- Course studied:
- Design Technology for Robotics
- Year of graduation:
‘My degree will help man to explore Mars’
An interest in making things
“I’ve always enjoyed making things. As a kid I would often build with LEGO, creating towers that were taller than me, complex mechanisms and, later, programmable robotic bricks with motors and sensors. My drive to build things progressed onto RC cars, model planes, boats and kits where I first learnt about servos and electric motors. In Year 7, aged 12, I entered a Young Engineers’ competition for Best Invention. My project – a flying car – won first prize in my category. My entry featured a working model that was lifted by four small propellers. During my A-levels, I studied computing where I learnt a software language and much of the programming experience that would later see me through my Robotics degree.”
“After college I knew that I wanted to be an engineer and, most importantly, build and design things. So why did I choose Robotics and not straightforward engineering? Well, I realised that my skills, interests and understanding all lay beyond just mechanical engineering, electronics or software. Robotics requires knowledge of all three disciplines and the end product I found hugely satisfying – plus impressive! Designing, building, programming and then seeing your creation come ‘alive’ is incredibly rewarding.”
One of the few places to study Robotics in the UK
“At the time, there weren’t many places in the UK where you could study Robotics. Originally I came to Staffordshire University to study a Mechatronics course, a combination of electrical and mechanical engineering. However I met with Senior Robotics Lecturer, Sam Wane, who told me about his course and its practical hands-on approach. It was just what I was searching for, so I transferred to Robotics and never looked back. I still remember my first assignment: using robotic LEGO to design, build, program and test a sample fetch robot!”
An amazing tutor
“Throughout my time at Staffs, my tutor, Sam Wane, was amazing. Not only did he allow me to work on my own robot projects, he encouraged it and was always willing to help – even out of term time. Sam allowed me to design and manufacture an eight-legged robot with terrain adaptation for my project. This was invaluable at the NEC graduate fair where I was able to demonstrate the robot to employers.”
A great social life – and great friends
“In the first year alone, we did a total of seven surf trips, ending the year with a week-long road trip around Cornwall. The club was a fantastic way to make friends. I’ve since been to many of their weddings and see those who work here in London most weekends.
“Often during my studies and projects at Staffs, I would come across problems, perhaps a software programming issue, for example. Well, I would go away with the Staffordshire University surf club and forget completely about the issue whilst surfing, only to return back to work with a new angle or way of thinking about and solving the problem. I still surf today, as well as enjoy a whole range of other watersports with those same friends plus some new friends from my current workplace.”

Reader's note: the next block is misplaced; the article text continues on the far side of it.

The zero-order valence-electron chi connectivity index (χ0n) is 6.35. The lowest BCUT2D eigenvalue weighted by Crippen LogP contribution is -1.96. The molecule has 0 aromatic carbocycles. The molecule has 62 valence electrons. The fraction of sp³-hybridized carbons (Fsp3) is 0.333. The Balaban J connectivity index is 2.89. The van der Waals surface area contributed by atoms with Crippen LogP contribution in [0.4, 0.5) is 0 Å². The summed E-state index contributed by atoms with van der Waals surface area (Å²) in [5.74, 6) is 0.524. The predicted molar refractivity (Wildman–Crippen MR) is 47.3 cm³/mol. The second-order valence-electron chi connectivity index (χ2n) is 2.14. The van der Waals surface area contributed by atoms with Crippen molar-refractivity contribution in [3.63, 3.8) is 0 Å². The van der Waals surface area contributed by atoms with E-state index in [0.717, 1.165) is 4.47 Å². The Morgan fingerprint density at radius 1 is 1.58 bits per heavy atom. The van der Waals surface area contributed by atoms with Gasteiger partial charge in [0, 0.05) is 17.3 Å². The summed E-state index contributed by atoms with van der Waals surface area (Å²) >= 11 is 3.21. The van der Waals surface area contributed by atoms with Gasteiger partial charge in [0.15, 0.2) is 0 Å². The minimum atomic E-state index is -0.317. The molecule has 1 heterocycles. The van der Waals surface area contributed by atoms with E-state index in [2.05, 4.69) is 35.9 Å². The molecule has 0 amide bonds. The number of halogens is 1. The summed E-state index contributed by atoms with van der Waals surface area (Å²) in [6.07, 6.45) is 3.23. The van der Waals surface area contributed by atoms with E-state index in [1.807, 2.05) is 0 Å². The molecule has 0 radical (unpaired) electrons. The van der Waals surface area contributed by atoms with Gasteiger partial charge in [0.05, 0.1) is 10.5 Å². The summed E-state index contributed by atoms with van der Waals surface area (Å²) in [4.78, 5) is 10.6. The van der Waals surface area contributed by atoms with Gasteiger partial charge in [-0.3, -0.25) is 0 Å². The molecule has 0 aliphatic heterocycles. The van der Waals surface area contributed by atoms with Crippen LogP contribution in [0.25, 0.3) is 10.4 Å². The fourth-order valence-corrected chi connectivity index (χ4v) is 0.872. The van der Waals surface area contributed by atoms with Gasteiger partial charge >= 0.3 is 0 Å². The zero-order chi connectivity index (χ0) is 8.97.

“During my first week at Staffs Uni I went to a fresher’s fair where there was the opportunity to sign up to sports and social clubs. I was asked if I fancied joining a surf club and initially declined. Two weeks later, however, I decided to get involved – it was possibly my best social decision during my time at Staffs.
Graduate recruitment fair – companies wanted to speak to me!
“In my final year at Staffs Uni I attended a graduate recruitment fair at the NEC, Birmingham. Thanks to the advice of my tutor, who I think saw something in me that I didn’t (he told me to be more ambitious and really go for the top companies), I took my final year project – the walking robot – with me. It wasn’t long before a rumour went around the fair that a boy was there with an eight-legged walking spider! Companies were requesting to speak to me! One of those companies was called Astrium Ltd where I learnt about the ExoMars mission – the European lead robotic Mars Rover.”
The ExoMars mission
“After a gruelling interview process, I was offered a job in Astrium Ltd’s space mechanisms department. My first task when I arrived was to do some R&D work for ExoMars, a programme that will see two missions travel to Mars (one in 2016 and another in 2018) in a joint European Space Agency – NASA undertaking.”
An Asteroid lander
“During nearly three years of working with Astrium, I have been involved on many projects and studies, from an asteroid lander robotic arm to a lunar rover concept. I have also had the opportunity to travel through work, visiting suppliers, attending training courses and testing hardware / rover prototypes in Tenerife, Vienna, Friedrichshafen, Paris and Toulouse.
“Perhaps one of the most responsible tasks I have been given at Astrium Ltd is my current role. One of the core products our mechanisms department produces is a robotic actuator which deploys and points the antennas on board our telecom satellites which provide GPS and mobile phone signals etc.
“I am technical lead for designing our new range of robotic antenna pointing actuators. I now get a kick knowing that the stuff I design goes into space!”